A Year in the Lab: Perfecting PFGE and Collecting Water Samples in Lincoln

Monday 3rd February 2014

I began the week by collecting the equipment I would need for water sample collection in Lincoln:

  • 2 autoclaved 500ml Duran Flasks
  • Extendable water collection rod
  • Gloves

I also decided to set up the water filtration system ready for when I got back from water collection. I then headed out to North Hykeham in order to take 2 water samples from the stretch of the river Witham where effluent is disposed from the nearby waste water treatment plant (WWTP). After my River Witham walk I am very familiar with this particular stretch of river and therefore it only took around an hour to travel there from the Science Building at Lincoln University, walk round to site, collect samples and return.

Once back I began filtering 100μl of my collected samples through individual 0.45 micron filter membranes, before using forceps to carefully place each filter side up onto MLSA plates, incubating overnight at 44ºC. MLSA, 0.45 micron filters and incubation at 44ºC were chosen to encourage selective growth of Escherichia coli. 


I decided to set up and run another PFGE gel in order to continue perfecting the settings for Escherichia coli plugs. After observing my previous gel from last Friday I decided on trying the following settings:

  • 14ºC
  • 1% Agarose Gel
  • 0.5x TAE Buffer
  • 24 Hours
  • 3V/cm
  • 50-110 Second Switch Intervals

I choose these settings in order to test if a change in V/cm would result in clearer and more separated bands, as well as helping to prevent my samples and ladder running off the bottom of the gel. I boiled and poured my gel then filled the wells with cut CHEF DNA marker ladder and Escherichia coli plugs before running the gel overnight.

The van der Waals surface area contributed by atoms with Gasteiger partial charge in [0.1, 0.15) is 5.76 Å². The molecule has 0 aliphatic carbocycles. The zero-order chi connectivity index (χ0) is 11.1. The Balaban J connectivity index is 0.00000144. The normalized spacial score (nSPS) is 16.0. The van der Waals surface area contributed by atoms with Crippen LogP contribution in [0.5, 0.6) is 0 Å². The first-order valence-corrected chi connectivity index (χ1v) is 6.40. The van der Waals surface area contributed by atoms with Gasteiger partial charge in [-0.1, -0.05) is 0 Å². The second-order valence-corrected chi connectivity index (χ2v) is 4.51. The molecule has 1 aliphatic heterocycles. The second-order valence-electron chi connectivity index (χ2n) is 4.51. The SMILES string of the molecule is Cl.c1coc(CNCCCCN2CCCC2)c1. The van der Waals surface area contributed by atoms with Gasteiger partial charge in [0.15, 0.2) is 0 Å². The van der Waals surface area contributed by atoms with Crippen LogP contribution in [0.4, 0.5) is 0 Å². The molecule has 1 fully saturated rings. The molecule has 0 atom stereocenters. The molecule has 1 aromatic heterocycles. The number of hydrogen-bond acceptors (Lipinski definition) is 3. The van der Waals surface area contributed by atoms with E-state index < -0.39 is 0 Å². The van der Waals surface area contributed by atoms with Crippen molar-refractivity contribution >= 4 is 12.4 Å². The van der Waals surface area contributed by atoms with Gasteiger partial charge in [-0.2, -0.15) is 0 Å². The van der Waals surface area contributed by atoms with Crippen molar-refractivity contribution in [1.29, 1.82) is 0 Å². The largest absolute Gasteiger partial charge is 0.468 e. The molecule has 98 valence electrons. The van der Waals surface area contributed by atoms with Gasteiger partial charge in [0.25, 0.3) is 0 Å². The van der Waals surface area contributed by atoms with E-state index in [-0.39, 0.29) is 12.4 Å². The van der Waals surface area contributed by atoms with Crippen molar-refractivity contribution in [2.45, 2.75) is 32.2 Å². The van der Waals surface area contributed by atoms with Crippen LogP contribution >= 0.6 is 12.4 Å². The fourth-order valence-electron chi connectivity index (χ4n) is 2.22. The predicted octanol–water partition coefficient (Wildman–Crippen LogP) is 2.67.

Finally I made, autoclaved and poured another stack of MLSA plates in preparation for streak plating out isolated Escherichia coli to confirm identification.

Tuesday 4th February 2014

I started the day by removing and observing the MLSA plates which were inoculated with water sample filter membranes. All MLSA plates showed characteristic abundant yellow colonies which indicated the presence of Escherichia coli. Each individual colony was placed into 10ml of nutrient broth before incubation overnight at 44ºC.


Once finished I then removed the PFGE gel I set up the day before, draining the unit, staining with ethidium bromide and viewing under UV light. The gel was very disappointing, as movement through the gel was significantly reduced with no banding visible from the ladder used. Dark wells made it clear that DNA within the plugs hadn’t managed to move out and into the gel enough to demonstrate bands. It was decided to perform a fresh restriction digest on different plugs from the original first batch, in order to determine if the problems were with the plugs or with the change to 3V/cm.

PFGE Gel 4

I therefore incubated each plug in NotI restriction enzyme and buffer overnight at 37ºC. I then made some more nutrient broth, decanting 10ml into each glass universal before autoclaving.

Wednesday 5th February 2014

Today began by removing the inoculated nutrient broths from the incubator and streak plating each onto MLSA in order to confirm that each were pure Escherichia coli isolates. These plates were then incubated overnight at 44ºC.


I also inoculated nutrient agar slopes/slants with a disposable loop dipped into overnight inoculated nutrient broth to ensure that I have slow growing colonies continuously available. I used all the nutrient agar slopes/slants that I had, so I decided to produce more for further inoculations. I combined nutrient agar with distilled water before boiling, decanting 10ml into glass universals, autoclaving and tilting to produce sloped/slanted surface when set.